There is no known prostate
cancer cause. While medical technology has advanced
in its knowledge and administration of prostate cancer
treatment, researchers have not identified a cause.
Because there is no known cause, there is no definite
plan for prostate
cancer prevention. There are however certain men
who are at a higher risk than others. The risk factors
include diet, age, family history, and race.
Prostate Cancer Diet
Diet may also be a precursor to the development of prostate cancer. Diets that are high in saturated fat may increase the risk of prostate cancer. Obesity may also increase the risk of prostate cancer. Higher levels of fat in the body have been linked to a higher risk of prostate cancer due to elevated levels of testosterone.
Testosterone is the male sex hormone that causes the male organs to develop in the male fetus as well as secondary sexual characteristics. Testosterone also fuels the production of the cells of the prostate, and if those cells are cancerous, testosterone fuels the tumor growth.
Age and Prostate Cancer
Age is possibly the most important factor in determining whether a man will develop prostate cancer. The older a man is, the more likely it is that his doctor will find prostate cancer. Some doctors even believe that if all men were to live forever that 100 percent of men would develop prostate cancer.
The rule of the thumb is that once
a man passes age 50, he should receive a yearly prostate-specific
antigen test as well as a digital
rectal exam. There are no early prostate cancer
symptoms. Getting the tests is the best prostate cancer
treatment because early detection is the key to beating
Family History of Prostate Cancer
A family history of prostate cancer indicates an increased risk of developing the disease. Men with a first degree relative who have developed prostate cancer are twice as likely to develop prostate cancer than men with no prostate cancer in his family history.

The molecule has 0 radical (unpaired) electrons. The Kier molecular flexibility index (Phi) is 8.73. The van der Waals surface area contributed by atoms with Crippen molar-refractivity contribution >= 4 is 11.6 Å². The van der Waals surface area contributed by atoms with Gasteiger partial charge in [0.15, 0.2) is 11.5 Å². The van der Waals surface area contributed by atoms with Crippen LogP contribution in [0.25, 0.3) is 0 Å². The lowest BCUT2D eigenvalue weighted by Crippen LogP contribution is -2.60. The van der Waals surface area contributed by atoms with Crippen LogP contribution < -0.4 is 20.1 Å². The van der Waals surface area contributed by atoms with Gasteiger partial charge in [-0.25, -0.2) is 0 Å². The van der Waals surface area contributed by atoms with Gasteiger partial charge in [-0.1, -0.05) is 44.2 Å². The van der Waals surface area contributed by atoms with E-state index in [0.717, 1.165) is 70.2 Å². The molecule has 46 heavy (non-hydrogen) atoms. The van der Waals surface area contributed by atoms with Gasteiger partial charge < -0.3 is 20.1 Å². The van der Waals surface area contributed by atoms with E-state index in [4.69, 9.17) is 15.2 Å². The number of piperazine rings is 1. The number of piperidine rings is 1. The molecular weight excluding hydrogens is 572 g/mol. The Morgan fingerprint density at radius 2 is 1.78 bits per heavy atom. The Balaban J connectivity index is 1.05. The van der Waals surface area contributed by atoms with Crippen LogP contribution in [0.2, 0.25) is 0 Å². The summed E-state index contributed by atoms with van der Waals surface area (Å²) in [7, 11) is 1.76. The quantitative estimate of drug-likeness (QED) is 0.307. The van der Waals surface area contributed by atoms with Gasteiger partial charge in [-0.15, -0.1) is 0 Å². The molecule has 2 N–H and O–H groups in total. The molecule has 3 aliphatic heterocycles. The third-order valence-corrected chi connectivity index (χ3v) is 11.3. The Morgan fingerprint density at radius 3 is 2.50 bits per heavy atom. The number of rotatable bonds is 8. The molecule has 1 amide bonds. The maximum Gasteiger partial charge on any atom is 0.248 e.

Men with relatives who developed prostate cancer before age 50 are at a higher risk for developing aggressive prostate cancer while men with more than one first degree relative are also at a higher risk. Yearly PSA tests and digital rectal exams are recommended beginning at age 40 for these men. Aggressive cancer is made up of cells which are severely damaged by the disease and are revealed to be poorly-differentiated during a pathological examination. Aggressive prostate cancer extends more quickly than less aggressive cancer.
Race and Prostate Cancer
In America, African-American men most likely to develop prostate cancer. No one is quite sure why African-American men are at a higher risk. Some researchers believe that African-American men do not have the same access to quality healthcare as men of other races. However, African-American men are also more likely to develop more aggressive forms of the disease. The predisposition to aggressive prostate cancer indicates that a biological, not sociological, factor accounts for the increased risk for African-American men. African-American men therefore are strongly encouraged to begin PSA testing at age 40.